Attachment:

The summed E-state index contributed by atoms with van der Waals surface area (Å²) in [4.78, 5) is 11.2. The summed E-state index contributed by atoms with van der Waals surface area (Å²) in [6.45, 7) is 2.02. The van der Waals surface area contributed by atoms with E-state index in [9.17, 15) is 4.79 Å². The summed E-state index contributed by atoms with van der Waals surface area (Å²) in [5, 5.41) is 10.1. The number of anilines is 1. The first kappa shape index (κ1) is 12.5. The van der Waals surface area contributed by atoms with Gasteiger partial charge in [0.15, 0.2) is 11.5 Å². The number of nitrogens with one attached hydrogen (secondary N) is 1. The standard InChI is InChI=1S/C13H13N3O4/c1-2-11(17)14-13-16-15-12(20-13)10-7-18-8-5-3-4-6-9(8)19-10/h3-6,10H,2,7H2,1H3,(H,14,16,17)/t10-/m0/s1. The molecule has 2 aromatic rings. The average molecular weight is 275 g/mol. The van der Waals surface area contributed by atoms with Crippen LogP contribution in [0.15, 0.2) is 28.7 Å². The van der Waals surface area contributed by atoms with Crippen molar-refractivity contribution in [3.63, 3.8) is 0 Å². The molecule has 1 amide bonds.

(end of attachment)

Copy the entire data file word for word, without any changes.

The summed E-state index contributed by atoms with van der Waals surface area (Å²) in [4.78, 5) is 11.2. The summed E-state index contributed by atoms with van der Waals surface area (Å²) in [6.45, 7) is 2.02. The van der Waals surface area contributed by atoms with E-state index in [9.17, 15) is 4.79 Å². The summed E-state index contributed by atoms with van der Waals surface area (Å²) in [5, 5.41) is 10.1. The number of anilines is 1. The first kappa shape index (κ1) is 12.5. The van der Waals surface area contributed by atoms with Gasteiger partial charge in [0.15, 0.2) is 11.5 Å². The number of nitrogens with one attached hydrogen (secondary N) is 1. The standard InChI is InChI=1S/C13H13N3O4/c1-2-11(17)14-13-16-15-12(20-13)10-7-18-8-5-3-4-6-9(8)19-10/h3-6,10H,2,7H2,1H3,(H,14,16,17)/t10-/m0/s1. The molecule has 2 aromatic rings. The average molecular weight is 275 g/mol. The van der Waals surface area contributed by atoms with Crippen LogP contribution in [0.15, 0.2) is 28.7 Å². The van der Waals surface area contributed by atoms with Crippen molar-refractivity contribution in [3.63, 3.8) is 0 Å². The molecule has 1 amide bonds.